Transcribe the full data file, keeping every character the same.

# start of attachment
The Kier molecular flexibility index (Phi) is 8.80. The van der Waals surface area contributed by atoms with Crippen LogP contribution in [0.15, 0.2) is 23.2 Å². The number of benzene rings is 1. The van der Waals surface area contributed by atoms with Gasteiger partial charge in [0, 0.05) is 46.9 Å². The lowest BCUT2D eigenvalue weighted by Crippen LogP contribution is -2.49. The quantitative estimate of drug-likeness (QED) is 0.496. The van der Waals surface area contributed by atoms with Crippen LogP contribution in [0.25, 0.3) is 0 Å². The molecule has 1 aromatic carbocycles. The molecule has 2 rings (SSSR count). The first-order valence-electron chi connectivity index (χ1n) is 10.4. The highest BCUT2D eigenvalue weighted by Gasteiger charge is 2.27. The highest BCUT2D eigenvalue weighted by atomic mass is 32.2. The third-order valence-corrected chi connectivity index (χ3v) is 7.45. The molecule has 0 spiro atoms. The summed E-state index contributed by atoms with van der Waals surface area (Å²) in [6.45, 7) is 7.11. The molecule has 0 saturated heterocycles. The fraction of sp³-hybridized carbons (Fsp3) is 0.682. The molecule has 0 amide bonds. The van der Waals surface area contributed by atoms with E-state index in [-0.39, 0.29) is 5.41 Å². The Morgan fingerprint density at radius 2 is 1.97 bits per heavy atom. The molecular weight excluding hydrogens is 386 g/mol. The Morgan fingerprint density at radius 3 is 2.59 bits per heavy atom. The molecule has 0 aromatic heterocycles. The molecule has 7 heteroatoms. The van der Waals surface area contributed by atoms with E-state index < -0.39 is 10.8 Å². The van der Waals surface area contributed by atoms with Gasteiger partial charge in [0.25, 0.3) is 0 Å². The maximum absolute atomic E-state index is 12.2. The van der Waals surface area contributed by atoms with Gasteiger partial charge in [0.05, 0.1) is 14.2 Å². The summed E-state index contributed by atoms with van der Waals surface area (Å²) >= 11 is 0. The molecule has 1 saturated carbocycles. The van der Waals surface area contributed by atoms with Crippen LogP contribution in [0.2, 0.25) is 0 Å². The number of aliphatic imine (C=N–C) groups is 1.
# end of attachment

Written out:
The Kier molecular flexibility index (Phi) is 8.80. The van der Waals surface area contributed by atoms with Crippen LogP contribution in [0.15, 0.2) is 23.2 Å². The number of benzene rings is 1. The van der Waals surface area contributed by atoms with Gasteiger partial charge in [0, 0.05) is 46.9 Å². The lowest BCUT2D eigenvalue weighted by Crippen LogP contribution is -2.49. The quantitative estimate of drug-likeness (QED) is 0.496. The van der Waals surface area contributed by atoms with Crippen LogP contribution in [0.25, 0.3) is 0 Å². The molecule has 1 aromatic carbocycles. The molecule has 2 rings (SSSR count). The first-order valence-electron chi connectivity index (χ1n) is 10.4. The highest BCUT2D eigenvalue weighted by Gasteiger charge is 2.27. The highest BCUT2D eigenvalue weighted by atomic mass is 32.2. The third-order valence-corrected chi connectivity index (χ3v) is 7.45. The molecule has 0 spiro atoms. The summed E-state index contributed by atoms with van der Waals surface area (Å²) in [6.45, 7) is 7.11. The molecule has 0 saturated heterocycles. The fraction of sp³-hybridized carbons (Fsp3) is 0.682. The molecule has 0 amide bonds. The van der Waals surface area contributed by atoms with E-state index in [-0.39, 0.29) is 5.41 Å². The Morgan fingerprint density at radius 2 is 1.97 bits per heavy atom. The molecular weight excluding hydrogens is 386 g/mol. The Morgan fingerprint density at radius 3 is 2.59 bits per heavy atom. The molecule has 0 aromatic heterocycles. The molecule has 7 heteroatoms. The van der Waals surface area contributed by atoms with E-state index < -0.39 is 10.8 Å². The van der Waals surface area contributed by atoms with Gasteiger partial charge in [0.25, 0.3) is 0 Å². The maximum absolute atomic E-state index is 12.2. The van der Waals surface area contributed by atoms with Gasteiger partial charge in [0.05, 0.1) is 14.2 Å². The summed E-state index contributed by atoms with van der Waals surface area (Å²) >= 11 is 0. The molecule has 1 saturated carbocycles. The van der Waals surface area contributed by atoms with Crippen LogP contribution in [0.2, 0.25) is 0 Å². The number of aliphatic imine (C=N–C) groups is 1.